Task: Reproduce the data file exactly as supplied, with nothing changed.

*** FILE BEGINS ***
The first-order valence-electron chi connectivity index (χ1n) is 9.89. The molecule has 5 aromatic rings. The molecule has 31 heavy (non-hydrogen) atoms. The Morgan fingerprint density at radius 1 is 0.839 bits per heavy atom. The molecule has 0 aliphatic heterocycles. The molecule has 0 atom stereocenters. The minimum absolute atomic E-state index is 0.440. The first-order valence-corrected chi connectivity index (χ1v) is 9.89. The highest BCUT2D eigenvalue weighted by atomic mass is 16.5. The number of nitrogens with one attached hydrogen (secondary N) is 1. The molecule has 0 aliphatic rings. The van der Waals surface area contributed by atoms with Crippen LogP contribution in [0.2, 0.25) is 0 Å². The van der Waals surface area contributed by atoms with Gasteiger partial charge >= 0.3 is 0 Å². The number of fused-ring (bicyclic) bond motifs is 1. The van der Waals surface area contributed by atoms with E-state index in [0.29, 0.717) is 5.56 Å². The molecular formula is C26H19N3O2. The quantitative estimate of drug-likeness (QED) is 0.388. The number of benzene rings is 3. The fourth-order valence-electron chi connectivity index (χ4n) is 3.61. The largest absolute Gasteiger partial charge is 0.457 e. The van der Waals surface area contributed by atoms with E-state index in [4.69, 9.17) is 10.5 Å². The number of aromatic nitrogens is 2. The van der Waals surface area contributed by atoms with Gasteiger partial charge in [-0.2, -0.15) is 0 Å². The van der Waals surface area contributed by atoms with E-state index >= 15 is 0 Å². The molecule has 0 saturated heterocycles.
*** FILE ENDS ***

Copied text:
The first-order valence-electron chi connectivity index (χ1n) is 9.89. The molecule has 5 aromatic rings. The molecule has 31 heavy (non-hydrogen) atoms. The Morgan fingerprint density at radius 1 is 0.839 bits per heavy atom. The molecule has 0 aliphatic heterocycles. The molecule has 0 atom stereocenters. The minimum absolute atomic E-state index is 0.440. The first-order valence-corrected chi connectivity index (χ1v) is 9.89. The highest BCUT2D eigenvalue weighted by atomic mass is 16.5. The number of nitrogens with one attached hydrogen (secondary N) is 1. The molecule has 0 aliphatic rings. The van der Waals surface area contributed by atoms with Crippen LogP contribution in [0.2, 0.25) is 0 Å². The van der Waals surface area contributed by atoms with Gasteiger partial charge >= 0.3 is 0 Å². The number of fused-ring (bicyclic) bond motifs is 1. The van der Waals surface area contributed by atoms with E-state index in [0.29, 0.717) is 5.56 Å². The molecular formula is C26H19N3O2. The quantitative estimate of drug-likeness (QED) is 0.388. The number of benzene rings is 3. The fourth-order valence-electron chi connectivity index (χ4n) is 3.61. The largest absolute Gasteiger partial charge is 0.457 e. The van der Waals surface area contributed by atoms with E-state index in [4.69, 9.17) is 10.5 Å². The number of aromatic nitrogens is 2. The van der Waals surface area contributed by atoms with Gasteiger partial charge in [-0.2, -0.15) is 0 Å². The van der Waals surface area contributed by atoms with E-state index >= 15 is 0 Å². The molecule has 0 saturated heterocycles.